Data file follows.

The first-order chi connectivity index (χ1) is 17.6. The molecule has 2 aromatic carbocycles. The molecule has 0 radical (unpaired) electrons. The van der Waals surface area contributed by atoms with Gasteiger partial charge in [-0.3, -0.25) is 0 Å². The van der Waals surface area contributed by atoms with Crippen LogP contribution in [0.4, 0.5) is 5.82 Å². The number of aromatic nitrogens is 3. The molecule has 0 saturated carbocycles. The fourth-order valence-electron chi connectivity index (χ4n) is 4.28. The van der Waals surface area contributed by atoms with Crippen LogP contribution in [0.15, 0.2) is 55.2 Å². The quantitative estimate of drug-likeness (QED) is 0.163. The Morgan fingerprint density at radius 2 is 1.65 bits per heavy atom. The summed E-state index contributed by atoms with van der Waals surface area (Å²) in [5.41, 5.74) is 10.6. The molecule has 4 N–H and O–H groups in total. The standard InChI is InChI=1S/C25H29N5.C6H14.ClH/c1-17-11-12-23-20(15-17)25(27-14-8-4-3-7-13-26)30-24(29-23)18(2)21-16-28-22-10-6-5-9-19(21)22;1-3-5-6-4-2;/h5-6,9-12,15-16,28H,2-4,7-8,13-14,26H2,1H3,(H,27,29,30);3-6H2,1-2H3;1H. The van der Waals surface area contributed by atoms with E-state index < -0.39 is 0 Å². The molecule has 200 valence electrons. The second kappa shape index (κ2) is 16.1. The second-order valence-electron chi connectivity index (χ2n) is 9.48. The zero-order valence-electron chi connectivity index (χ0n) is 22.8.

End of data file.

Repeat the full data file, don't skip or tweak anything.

The first-order chi connectivity index (χ1) is 17.6. The molecule has 2 aromatic carbocycles. The molecule has 0 radical (unpaired) electrons. The van der Waals surface area contributed by atoms with Gasteiger partial charge in [-0.3, -0.25) is 0 Å². The van der Waals surface area contributed by atoms with Crippen LogP contribution in [0.4, 0.5) is 5.82 Å². The number of aromatic nitrogens is 3. The molecule has 0 saturated carbocycles. The fourth-order valence-electron chi connectivity index (χ4n) is 4.28. The van der Waals surface area contributed by atoms with Crippen LogP contribution in [0.15, 0.2) is 55.2 Å². The quantitative estimate of drug-likeness (QED) is 0.163. The Morgan fingerprint density at radius 2 is 1.65 bits per heavy atom. The summed E-state index contributed by atoms with van der Waals surface area (Å²) in [5.41, 5.74) is 10.6. The molecule has 4 N–H and O–H groups in total. The standard InChI is InChI=1S/C25H29N5.C6H14.ClH/c1-17-11-12-23-20(15-17)25(27-14-8-4-3-7-13-26)30-24(29-23)18(2)21-16-28-22-10-6-5-9-19(21)22;1-3-5-6-4-2;/h5-6,9-12,15-16,28H,2-4,7-8,13-14,26H2,1H3,(H,27,29,30);3-6H2,1-2H3;1H. The van der Waals surface area contributed by atoms with E-state index < -0.39 is 0 Å². The molecule has 200 valence electrons. The second kappa shape index (κ2) is 16.1. The second-order valence-electron chi connectivity index (χ2n) is 9.48. The zero-order valence-electron chi connectivity index (χ0n) is 22.8.